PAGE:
In the US, 2015, there were 3,147.8 billion vehicle miles traveled where 35,092 people were killed. Assume an ocean voyage takes 20 days. Also assume vehicle are driven at 60 miles per hour on average.

Therefore, the driving is equivalent to 109 million ocean crossings.

Consequently the auto equivalent death rate of an ocean crossing is 0.032 percent.

If 1 percent of the yachts sink on an ocean crossing and we assume one auto accident for each auto fatality then the rate at which yachts sink is 31 times higher than a fatal auto crash.


Just order of magnitude figuring here!
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Old 12-07-2017, 07:06   #23
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Re: Boats lost in the Pacific.

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Weather has got to be the greatest risk.

Though the original question in OP is boats lost, I suspect that more cruisers die of disease and physical malady than are lost at sea.

I've been shot at on Guadalcanal, had malaria in Western Province SI, food poisoning in Tuvalu and Tonga (almost died in Tonga.)

Some common but unexpected crises include appendicitis, stroke, heart attack and infection can be fatal if offshore or even onshore in some areas. Having made local friends across the Pacific, I've lost some to each of the above.

Then there is crime/ violence. I know people (natives) who were beaten, shot or killed in Tonga, Fiji, Solomon Islands, and PNG. While I don't personally know any white fellas who were killed, it has happened.

As sailors we have a fearful respect for the sea, but I think the numbers would bear out that the real threat is elsewhere.
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Old 12-07-2017, 16:37   #24
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Re: Boats lost in the Pacific.

LakeSuperior, a good and realistic comparison - but weido media/public don't see it that way.

35,092 deaths(many slow and torturous) in mangled car wrecks not newsworthy in comparison to one small plane crash or one angry resentfull killer on the loose.

Could it be that the couch dwellers think boating and flying are adventurous so one shipwreck is to be avidly read because it justifies staying at home?
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Old 12-07-2017, 21:37   #25
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Re: Boats lost in the Pacific.

Too many people are unprepared or unqualified to do ocean crossing. I spent a long time on the ocean in ships and boats and participated in several rescues and assists. In almost every case I felt the rescued were oblivious of the dangers and their vessels improperly equipped. They go off half cocked and then someone else has to risk their life to rescue them. I think the real cause is reading too many adventure books and blogs that don't relay the real story. Having a gps and a sailboat aren't the only qualifications.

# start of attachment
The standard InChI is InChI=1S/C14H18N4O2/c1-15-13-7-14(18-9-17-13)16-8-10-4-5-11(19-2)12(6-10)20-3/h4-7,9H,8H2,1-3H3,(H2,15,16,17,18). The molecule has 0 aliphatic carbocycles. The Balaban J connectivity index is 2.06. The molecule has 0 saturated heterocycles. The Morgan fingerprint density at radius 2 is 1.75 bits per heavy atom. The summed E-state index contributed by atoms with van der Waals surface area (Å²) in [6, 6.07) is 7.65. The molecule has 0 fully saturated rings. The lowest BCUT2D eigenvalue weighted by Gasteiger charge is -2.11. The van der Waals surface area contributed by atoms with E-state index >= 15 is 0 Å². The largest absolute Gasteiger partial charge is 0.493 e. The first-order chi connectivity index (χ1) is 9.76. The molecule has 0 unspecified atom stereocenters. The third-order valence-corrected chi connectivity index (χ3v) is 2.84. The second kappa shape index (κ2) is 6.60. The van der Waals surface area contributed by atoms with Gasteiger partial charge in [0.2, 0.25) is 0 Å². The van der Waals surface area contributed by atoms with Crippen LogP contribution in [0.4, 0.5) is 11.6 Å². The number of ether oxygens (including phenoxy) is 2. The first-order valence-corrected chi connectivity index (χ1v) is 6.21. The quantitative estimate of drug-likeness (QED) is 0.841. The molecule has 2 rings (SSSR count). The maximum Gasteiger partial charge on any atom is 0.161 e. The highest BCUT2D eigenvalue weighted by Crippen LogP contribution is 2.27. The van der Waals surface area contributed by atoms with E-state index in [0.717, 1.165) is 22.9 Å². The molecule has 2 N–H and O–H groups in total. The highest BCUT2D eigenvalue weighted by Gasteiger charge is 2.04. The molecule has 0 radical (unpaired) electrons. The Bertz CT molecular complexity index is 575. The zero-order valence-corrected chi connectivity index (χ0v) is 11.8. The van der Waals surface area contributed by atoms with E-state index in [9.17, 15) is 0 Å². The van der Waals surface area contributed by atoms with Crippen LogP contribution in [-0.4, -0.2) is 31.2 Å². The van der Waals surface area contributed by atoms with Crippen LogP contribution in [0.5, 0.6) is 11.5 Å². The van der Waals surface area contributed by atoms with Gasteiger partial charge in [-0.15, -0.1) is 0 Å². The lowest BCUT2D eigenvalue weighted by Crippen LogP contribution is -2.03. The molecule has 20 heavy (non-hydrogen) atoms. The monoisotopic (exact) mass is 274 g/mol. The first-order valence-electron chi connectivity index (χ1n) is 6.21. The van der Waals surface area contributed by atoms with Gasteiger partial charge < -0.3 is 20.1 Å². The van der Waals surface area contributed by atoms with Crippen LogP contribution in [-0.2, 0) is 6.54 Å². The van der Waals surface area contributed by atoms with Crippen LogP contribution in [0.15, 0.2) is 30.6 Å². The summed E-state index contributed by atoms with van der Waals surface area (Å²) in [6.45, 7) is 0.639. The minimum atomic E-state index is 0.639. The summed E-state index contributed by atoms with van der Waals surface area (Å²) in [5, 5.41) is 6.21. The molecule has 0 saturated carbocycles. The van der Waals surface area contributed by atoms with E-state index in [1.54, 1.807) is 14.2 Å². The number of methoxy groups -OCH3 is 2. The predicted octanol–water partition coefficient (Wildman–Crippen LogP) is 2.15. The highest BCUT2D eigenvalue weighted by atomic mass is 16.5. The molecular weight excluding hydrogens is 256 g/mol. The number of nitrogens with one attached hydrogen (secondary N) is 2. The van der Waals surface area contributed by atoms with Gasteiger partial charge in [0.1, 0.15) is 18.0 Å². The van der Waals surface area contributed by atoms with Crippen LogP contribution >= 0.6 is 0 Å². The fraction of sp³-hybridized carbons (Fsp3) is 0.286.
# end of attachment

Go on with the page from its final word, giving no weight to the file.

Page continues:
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Old 13-07-2017, 00:59   #26
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Re: Boats lost in the Pacific.

Hi Lepke, I think that is an overly simplistic view of the causes of marine emergencies and total loss casualties at Sea.

My comments are for both Commercial and Private, (plus Navy)

While EXPERIENCE teaches you to Not Compromise your standards of perpetration:

#1 Even very good and experienced captains often fool themselves that they can catch up underway when critical time, weather or business pressures cause them to make calculated risks.

#2 Lack of Crew training and discipline in emergency drills, proper Lookouts, Hourly Safety Checks....., are the signs of a weak manager and captain who prefers popularity over prudence!

#3 Weak communication skills and a disdain for formal command and control protocols, creates confusion when clarity of action is most needed.

#4 The inability of Captain to manage and maintain their own Strength and Alertness levels is a sure sign of a weak captain, despite any amazing heroics.

Some say we can just have Bad Luck...!
Others say we make our Own Luck....!

I think our goal should be to anticipate and minimize Bad Luck by never getting into a #4 situation of weary Crisis Management, regardless of your Experience.

We all take risks!
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Old 13-07-2017, 14:56   #27
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Re: Boats lost in the Pacific.

We were fine until you mentioned Superior since I'm doing the trans Superior next month :-)
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Old 14-07-2017, 21:53   #28
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Re: Boats lost in the Pacific.

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Not this Moondancer.
Maybe it was just a similar name? Sailing Anarchy dude.
Moonduster it was. You introduced me to him in Tonga Bob's in Nei-afu. Never forgiven you for that.
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Old 15-07-2017, 04:05   #29
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Re: Boats lost in the Pacific.

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Moonduster it was. You introduced me to him in Tonga Bob's in Nei-afu. Never forgiven you for that.
Ha! You've a great memory!

Good to see you're still about ☺️☺️☺️☺️
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Old 15-07-2017, 16:46   #30
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Re: Boats lost in the Pacific.

I have seen two boats , maybe 3, on shore or a reef, 1 maybe both were singlehanders with the windvane set….